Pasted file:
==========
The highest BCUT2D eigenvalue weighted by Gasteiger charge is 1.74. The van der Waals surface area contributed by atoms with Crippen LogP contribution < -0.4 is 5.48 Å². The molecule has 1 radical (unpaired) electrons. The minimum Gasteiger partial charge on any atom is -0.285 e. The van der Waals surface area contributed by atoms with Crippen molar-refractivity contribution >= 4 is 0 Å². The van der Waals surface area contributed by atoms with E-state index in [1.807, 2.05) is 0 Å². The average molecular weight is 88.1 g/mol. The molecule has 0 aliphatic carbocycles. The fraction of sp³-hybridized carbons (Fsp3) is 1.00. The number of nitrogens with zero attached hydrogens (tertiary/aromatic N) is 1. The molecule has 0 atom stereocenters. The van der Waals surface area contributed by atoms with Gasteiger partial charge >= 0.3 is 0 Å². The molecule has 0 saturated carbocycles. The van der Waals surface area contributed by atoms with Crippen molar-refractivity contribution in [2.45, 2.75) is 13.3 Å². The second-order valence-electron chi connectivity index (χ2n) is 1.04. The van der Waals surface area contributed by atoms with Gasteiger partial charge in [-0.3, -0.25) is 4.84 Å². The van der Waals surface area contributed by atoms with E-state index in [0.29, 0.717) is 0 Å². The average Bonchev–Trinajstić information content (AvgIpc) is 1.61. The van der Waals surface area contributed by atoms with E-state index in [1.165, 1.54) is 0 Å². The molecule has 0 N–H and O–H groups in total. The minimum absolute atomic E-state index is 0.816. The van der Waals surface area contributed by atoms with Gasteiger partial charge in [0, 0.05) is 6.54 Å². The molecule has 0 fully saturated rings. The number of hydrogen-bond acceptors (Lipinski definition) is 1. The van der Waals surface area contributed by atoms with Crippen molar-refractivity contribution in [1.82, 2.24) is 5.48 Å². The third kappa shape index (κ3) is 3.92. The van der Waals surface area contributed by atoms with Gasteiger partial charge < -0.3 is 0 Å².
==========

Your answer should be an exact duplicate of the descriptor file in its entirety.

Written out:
The highest BCUT2D eigenvalue weighted by Gasteiger charge is 1.74. The van der Waals surface area contributed by atoms with Crippen LogP contribution < -0.4 is 5.48 Å². The molecule has 1 radical (unpaired) electrons. The minimum Gasteiger partial charge on any atom is -0.285 e. The van der Waals surface area contributed by atoms with Crippen molar-refractivity contribution >= 4 is 0 Å². The van der Waals surface area contributed by atoms with E-state index in [1.807, 2.05) is 0 Å². The average molecular weight is 88.1 g/mol. The molecule has 0 aliphatic carbocycles. The fraction of sp³-hybridized carbons (Fsp3) is 1.00. The number of nitrogens with zero attached hydrogens (tertiary/aromatic N) is 1. The molecule has 0 atom stereocenters. The van der Waals surface area contributed by atoms with Gasteiger partial charge >= 0.3 is 0 Å². The molecule has 0 saturated carbocycles. The van der Waals surface area contributed by atoms with Crippen molar-refractivity contribution in [2.45, 2.75) is 13.3 Å². The second-order valence-electron chi connectivity index (χ2n) is 1.04. The van der Waals surface area contributed by atoms with Gasteiger partial charge in [-0.3, -0.25) is 4.84 Å². The van der Waals surface area contributed by atoms with E-state index in [0.29, 0.717) is 0 Å². The average Bonchev–Trinajstić information content (AvgIpc) is 1.61. The van der Waals surface area contributed by atoms with E-state index in [1.165, 1.54) is 0 Å². The molecule has 0 N–H and O–H groups in total. The minimum absolute atomic E-state index is 0.816. The van der Waals surface area contributed by atoms with Gasteiger partial charge in [0, 0.05) is 6.54 Å². The molecule has 0 fully saturated rings. The number of hydrogen-bond acceptors (Lipinski definition) is 1. The van der Waals surface area contributed by atoms with Crippen molar-refractivity contribution in [1.82, 2.24) is 5.48 Å². The third kappa shape index (κ3) is 3.92. The van der Waals surface area contributed by atoms with Gasteiger partial charge < -0.3 is 0 Å².